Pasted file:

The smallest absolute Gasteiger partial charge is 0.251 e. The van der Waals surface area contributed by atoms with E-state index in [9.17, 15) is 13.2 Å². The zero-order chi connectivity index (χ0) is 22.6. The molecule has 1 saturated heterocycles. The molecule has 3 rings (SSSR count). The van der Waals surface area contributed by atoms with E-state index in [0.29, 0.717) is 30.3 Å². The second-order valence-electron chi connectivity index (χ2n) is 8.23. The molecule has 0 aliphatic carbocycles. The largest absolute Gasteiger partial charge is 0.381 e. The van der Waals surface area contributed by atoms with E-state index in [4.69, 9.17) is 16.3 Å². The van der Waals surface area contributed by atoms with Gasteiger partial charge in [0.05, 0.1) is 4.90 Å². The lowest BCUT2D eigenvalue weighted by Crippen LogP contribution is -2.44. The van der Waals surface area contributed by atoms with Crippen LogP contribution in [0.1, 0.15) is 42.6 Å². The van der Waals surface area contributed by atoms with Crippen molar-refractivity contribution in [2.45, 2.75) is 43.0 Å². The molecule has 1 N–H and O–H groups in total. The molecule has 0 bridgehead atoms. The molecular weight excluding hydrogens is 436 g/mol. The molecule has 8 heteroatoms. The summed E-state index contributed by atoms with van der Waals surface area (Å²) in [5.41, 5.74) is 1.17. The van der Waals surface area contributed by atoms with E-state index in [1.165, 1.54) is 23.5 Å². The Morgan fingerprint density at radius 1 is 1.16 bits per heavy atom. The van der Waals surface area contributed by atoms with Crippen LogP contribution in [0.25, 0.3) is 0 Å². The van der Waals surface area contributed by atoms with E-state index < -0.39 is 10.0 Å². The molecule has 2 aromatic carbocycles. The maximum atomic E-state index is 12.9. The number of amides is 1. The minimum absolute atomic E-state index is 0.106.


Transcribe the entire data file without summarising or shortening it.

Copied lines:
The smallest absolute Gasteiger partial charge is 0.251 e. The van der Waals surface area contributed by atoms with E-state index in [9.17, 15) is 13.2 Å². The zero-order chi connectivity index (χ0) is 22.6. The molecule has 1 saturated heterocycles. The molecule has 3 rings (SSSR count). The van der Waals surface area contributed by atoms with E-state index in [0.29, 0.717) is 30.3 Å². The second-order valence-electron chi connectivity index (χ2n) is 8.23. The molecule has 0 aliphatic carbocycles. The largest absolute Gasteiger partial charge is 0.381 e. The van der Waals surface area contributed by atoms with E-state index in [4.69, 9.17) is 16.3 Å². The van der Waals surface area contributed by atoms with Gasteiger partial charge in [0.05, 0.1) is 4.90 Å². The lowest BCUT2D eigenvalue weighted by Crippen LogP contribution is -2.44. The van der Waals surface area contributed by atoms with Crippen LogP contribution in [0.1, 0.15) is 42.6 Å². The van der Waals surface area contributed by atoms with Crippen molar-refractivity contribution in [2.45, 2.75) is 43.0 Å². The molecule has 1 N–H and O–H groups in total. The molecule has 0 bridgehead atoms. The molecular weight excluding hydrogens is 436 g/mol. The molecule has 8 heteroatoms. The summed E-state index contributed by atoms with van der Waals surface area (Å²) in [5.41, 5.74) is 1.17. The van der Waals surface area contributed by atoms with E-state index in [1.165, 1.54) is 23.5 Å². The Morgan fingerprint density at radius 1 is 1.16 bits per heavy atom. The van der Waals surface area contributed by atoms with Crippen LogP contribution in [0.25, 0.3) is 0 Å². The van der Waals surface area contributed by atoms with E-state index < -0.39 is 10.0 Å². The molecule has 2 aromatic carbocycles. The maximum atomic E-state index is 12.9. The number of amides is 1. The minimum absolute atomic E-state index is 0.106.